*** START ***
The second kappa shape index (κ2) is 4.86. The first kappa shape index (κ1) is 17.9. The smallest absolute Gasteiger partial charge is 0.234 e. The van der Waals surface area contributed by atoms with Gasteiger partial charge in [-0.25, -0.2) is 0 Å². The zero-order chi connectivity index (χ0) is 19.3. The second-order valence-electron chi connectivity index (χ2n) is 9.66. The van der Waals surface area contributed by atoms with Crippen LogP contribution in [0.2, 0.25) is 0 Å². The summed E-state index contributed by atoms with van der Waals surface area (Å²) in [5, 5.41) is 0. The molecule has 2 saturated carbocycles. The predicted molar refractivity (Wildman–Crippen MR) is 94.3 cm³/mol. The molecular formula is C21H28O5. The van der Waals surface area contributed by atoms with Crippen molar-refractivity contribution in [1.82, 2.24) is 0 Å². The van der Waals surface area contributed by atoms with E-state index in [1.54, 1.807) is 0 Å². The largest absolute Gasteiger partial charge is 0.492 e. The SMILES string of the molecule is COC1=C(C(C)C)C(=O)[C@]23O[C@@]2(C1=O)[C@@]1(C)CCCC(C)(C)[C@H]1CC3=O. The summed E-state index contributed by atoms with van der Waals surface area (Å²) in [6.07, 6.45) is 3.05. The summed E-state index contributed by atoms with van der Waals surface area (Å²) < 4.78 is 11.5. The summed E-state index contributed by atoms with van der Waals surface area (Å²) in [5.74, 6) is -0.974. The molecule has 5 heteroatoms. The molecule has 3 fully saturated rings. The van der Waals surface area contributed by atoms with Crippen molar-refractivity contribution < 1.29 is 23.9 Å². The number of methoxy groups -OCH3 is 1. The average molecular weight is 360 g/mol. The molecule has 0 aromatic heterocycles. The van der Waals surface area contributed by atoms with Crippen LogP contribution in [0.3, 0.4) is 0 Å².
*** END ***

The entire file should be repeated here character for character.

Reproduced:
The second kappa shape index (κ2) is 4.86. The first kappa shape index (κ1) is 17.9. The smallest absolute Gasteiger partial charge is 0.234 e. The van der Waals surface area contributed by atoms with Gasteiger partial charge in [-0.25, -0.2) is 0 Å². The zero-order chi connectivity index (χ0) is 19.3. The second-order valence-electron chi connectivity index (χ2n) is 9.66. The van der Waals surface area contributed by atoms with Crippen LogP contribution in [0.2, 0.25) is 0 Å². The summed E-state index contributed by atoms with van der Waals surface area (Å²) in [5, 5.41) is 0. The molecule has 2 saturated carbocycles. The predicted molar refractivity (Wildman–Crippen MR) is 94.3 cm³/mol. The molecular formula is C21H28O5. The van der Waals surface area contributed by atoms with Crippen molar-refractivity contribution in [1.82, 2.24) is 0 Å². The van der Waals surface area contributed by atoms with E-state index in [1.54, 1.807) is 0 Å². The largest absolute Gasteiger partial charge is 0.492 e. The SMILES string of the molecule is COC1=C(C(C)C)C(=O)[C@]23O[C@@]2(C1=O)[C@@]1(C)CCCC(C)(C)[C@H]1CC3=O. The summed E-state index contributed by atoms with van der Waals surface area (Å²) in [6.07, 6.45) is 3.05. The summed E-state index contributed by atoms with van der Waals surface area (Å²) < 4.78 is 11.5. The summed E-state index contributed by atoms with van der Waals surface area (Å²) in [5.74, 6) is -0.974. The molecule has 5 heteroatoms. The molecule has 3 fully saturated rings. The van der Waals surface area contributed by atoms with Crippen molar-refractivity contribution < 1.29 is 23.9 Å². The number of methoxy groups -OCH3 is 1. The average molecular weight is 360 g/mol. The molecule has 0 aromatic heterocycles. The van der Waals surface area contributed by atoms with Crippen LogP contribution in [0.3, 0.4) is 0 Å².